Our summer calendar seems to be filled beyond capacity! As a result, my husband, our children and I have juggled several family celebrations in an effort to allow all concerned to attend weddings, pool parties, swim meets and the many other events which have come with this busy summer. Part of this jockeying of dates included Father’s Day. To ease the pressure on all concerned, my patient husband suggested that we celebrate his Father’s Day this weekend. The rest of us breathed a grateful sigh of relief as we quickly agreed to this arrangement. With that, I turned my thoughts to the tasks at hand until I sat to begin this writing. I’d given little thought to Father’s Day until I selected Mike’s card and then turned to today’s scripture passages. Both ignited vivid images of three dads who’ve touched my life.

“Daddy” references my biological father. Time spent in his company was a precious commodity because the six of us children filled our flat and our parents’ days. My dad also worked nights which meant that moments alone with him were rare. When he passed away at age thirty-nine, I was eight years old. At the time, I knew Daddy had taken up residence in heaven with my grandfathers and uncle who had passed on not long before. My dad knelt with us often to assist us in praying these loved ones into heaven. He also assured us that these special people would be very happy. In the days before my dad’s passing, my family prayed him into heaven as well. In the end, I determined that he would also be just fine. Case closed.

Some years later, my mom married my step-father. He became “Daddy” as well. Twenty-five good years later, it became evident that he would leave us as well. Oddly, I found myself less comfortable with the circumstances than I had been when my dad died. I knew my step-dad was ready to move on. He’d became too tired and too weak to continue and my mom could no longer care for him at home. Both of their hearts broke over his potential move to a nursing home. When this seemed imminent, my second Daddy closed his eyes and stopped eating. I prayed diligently for his peaceful passing and a few weeks later, he was gone. Though alleluias echoed throughout my step-dad’s Mass of Resurrection, peace escaped me. While I had no doubt regarding my step-dad’s fate, I fretted about what might have been and the things which were not quite perfect. I also fretted about my mom. This time, there were no children for her to care for. This time, she would return to an empty apartment to go it alone. While my mom seemed to have assumed the faithful acceptance I had exhibited at age eight, I found myself quite anxious and afraid over what lay ahead for her.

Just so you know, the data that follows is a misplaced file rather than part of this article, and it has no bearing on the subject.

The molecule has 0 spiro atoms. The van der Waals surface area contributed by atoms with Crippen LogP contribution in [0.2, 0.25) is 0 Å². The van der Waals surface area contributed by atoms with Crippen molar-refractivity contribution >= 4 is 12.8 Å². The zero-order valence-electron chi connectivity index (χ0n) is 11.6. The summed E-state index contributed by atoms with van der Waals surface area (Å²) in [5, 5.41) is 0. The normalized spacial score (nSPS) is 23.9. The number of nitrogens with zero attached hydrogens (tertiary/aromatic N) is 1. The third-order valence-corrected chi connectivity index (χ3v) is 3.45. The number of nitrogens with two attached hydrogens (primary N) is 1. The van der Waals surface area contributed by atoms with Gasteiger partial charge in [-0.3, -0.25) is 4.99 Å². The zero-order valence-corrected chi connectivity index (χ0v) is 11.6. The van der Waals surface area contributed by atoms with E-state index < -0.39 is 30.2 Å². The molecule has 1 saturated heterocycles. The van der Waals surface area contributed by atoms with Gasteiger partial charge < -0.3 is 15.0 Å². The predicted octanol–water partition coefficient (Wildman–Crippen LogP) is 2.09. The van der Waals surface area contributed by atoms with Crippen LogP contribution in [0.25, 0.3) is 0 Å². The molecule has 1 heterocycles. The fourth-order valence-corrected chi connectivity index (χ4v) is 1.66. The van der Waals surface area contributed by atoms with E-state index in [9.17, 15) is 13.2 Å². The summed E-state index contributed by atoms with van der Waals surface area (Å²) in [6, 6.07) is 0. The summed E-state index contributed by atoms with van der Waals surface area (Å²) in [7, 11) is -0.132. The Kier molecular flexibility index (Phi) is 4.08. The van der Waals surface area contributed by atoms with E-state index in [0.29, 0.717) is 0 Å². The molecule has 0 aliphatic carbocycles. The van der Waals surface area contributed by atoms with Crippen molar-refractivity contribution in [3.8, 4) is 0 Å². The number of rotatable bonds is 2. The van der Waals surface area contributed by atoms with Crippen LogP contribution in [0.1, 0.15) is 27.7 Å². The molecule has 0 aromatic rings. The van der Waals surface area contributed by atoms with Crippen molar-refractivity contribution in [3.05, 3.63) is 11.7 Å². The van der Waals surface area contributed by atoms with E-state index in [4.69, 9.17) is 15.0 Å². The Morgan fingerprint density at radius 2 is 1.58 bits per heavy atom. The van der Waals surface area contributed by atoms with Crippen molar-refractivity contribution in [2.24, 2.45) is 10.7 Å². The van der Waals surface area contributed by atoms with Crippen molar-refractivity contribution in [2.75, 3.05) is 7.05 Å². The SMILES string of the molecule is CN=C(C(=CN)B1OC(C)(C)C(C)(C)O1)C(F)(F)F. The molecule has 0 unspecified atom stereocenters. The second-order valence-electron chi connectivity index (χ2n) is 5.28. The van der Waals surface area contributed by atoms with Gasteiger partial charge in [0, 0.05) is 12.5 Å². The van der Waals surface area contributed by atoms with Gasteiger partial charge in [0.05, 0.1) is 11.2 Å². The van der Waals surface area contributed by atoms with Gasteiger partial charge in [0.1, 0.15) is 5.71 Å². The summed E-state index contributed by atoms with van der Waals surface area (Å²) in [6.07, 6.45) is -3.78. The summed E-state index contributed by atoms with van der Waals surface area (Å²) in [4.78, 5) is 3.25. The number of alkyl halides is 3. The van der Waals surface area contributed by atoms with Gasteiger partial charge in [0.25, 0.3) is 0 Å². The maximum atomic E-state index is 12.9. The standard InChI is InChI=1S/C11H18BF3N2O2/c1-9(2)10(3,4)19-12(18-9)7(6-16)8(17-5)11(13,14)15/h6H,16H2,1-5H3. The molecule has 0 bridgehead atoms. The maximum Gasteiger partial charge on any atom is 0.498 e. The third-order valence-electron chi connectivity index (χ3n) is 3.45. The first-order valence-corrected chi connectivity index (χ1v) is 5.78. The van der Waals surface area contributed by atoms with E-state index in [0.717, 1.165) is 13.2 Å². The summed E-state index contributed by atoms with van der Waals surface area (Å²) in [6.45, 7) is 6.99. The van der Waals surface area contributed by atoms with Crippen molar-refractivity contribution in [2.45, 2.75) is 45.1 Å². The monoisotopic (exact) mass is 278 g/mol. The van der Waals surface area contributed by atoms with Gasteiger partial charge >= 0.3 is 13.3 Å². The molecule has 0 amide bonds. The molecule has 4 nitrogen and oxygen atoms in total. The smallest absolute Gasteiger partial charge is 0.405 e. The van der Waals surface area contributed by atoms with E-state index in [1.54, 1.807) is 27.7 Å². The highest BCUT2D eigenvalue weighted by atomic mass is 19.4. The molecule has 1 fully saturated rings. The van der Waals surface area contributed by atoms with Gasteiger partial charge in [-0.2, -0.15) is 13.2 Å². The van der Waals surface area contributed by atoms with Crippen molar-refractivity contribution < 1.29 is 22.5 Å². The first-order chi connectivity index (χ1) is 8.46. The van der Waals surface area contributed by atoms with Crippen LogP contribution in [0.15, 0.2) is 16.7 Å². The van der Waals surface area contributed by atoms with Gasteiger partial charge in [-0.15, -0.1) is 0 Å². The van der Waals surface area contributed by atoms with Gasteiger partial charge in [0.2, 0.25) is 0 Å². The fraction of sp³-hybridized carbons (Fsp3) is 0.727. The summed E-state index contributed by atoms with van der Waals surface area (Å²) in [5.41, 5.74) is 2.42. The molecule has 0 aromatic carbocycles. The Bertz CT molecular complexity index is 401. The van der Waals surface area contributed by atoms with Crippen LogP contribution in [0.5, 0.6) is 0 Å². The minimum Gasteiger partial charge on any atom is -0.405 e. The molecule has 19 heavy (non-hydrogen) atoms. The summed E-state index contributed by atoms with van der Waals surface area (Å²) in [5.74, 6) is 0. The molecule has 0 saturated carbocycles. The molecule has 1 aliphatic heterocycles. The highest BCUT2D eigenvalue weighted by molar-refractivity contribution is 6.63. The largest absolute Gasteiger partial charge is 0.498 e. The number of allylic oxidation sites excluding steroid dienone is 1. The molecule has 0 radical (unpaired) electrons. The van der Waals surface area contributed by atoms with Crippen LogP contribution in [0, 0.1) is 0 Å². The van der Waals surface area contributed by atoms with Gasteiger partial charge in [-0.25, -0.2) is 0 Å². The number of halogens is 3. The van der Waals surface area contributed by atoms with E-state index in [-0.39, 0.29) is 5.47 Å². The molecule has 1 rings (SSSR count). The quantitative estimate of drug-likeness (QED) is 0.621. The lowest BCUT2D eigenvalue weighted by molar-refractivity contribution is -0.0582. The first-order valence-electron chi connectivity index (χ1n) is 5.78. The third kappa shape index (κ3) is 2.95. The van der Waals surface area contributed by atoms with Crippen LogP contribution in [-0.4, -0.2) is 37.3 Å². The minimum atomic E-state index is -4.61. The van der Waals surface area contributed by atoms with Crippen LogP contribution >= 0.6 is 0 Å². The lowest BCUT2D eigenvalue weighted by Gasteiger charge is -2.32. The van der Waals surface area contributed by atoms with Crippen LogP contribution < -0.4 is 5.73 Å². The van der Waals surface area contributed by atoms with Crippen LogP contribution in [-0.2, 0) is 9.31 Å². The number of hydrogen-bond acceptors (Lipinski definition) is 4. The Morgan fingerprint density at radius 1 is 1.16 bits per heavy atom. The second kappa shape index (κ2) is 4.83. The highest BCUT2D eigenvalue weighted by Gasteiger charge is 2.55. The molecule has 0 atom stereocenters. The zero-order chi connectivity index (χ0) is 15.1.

Fortunately, I finally turned over my worry to third “Daddy” who graces my life. Jesus always chose his words carefully and when he taught us to pray, he invited us to call upon God as “Abba”. The little children of Jesus’ day and their present-day counterparts lovingly address their daddies as “Abba”. Jesus intentionally invited us to do the same. My certainty that our Abba cares for us allowed me the calm which enveloped me when my first daddy passed away. When I lost my second daddy, the worries of adulthood caused me to forget that, no matter what, I am always in Abba’s care. When I finally remembered this, I realized that my mom and the rest of us were in God’s hands after all. This is the reason I can’t resist revisiting my Father’s Day sentiments for this writing. Jesus made every day Abba’s Day and today’s scriptures invite us to do the same.

In the first reading (Jeremiah 20:10-13), Jeremiah ends a lengthy and fearful lament with this realization: “The Lord is with me, like a mighty champion… he has rescued the life of the poor from the power of the wicked!” In the second reading (Romans 5:12-15), Paul assures us that “…the grace of God and the gracious gift of the one man Jesus Christ overflow for the many.” If we continue to doubt that we bask is God’s loving care, Jesus settles the matter in today’s gospel (Matthew 10:26-33): “Are not two sparrows sold for a small coin? Yet not one of them falls to the ground without your Father’s knowledge. Even all the hairs of your head are counted. So do not be afraid; you are worth more than many sparrows.” There you have it! Though we may fail one another and fail ourselves in caring for those we’ve been given to love, our Abba remains steadfast in loving us through everything. Perhaps my family’s belated Father’s Day is well-timed after all. Every day really is Abba’s Day and it’s up to us to live accordingly with joy.

©2017 Mary Penich – All Rights Reserved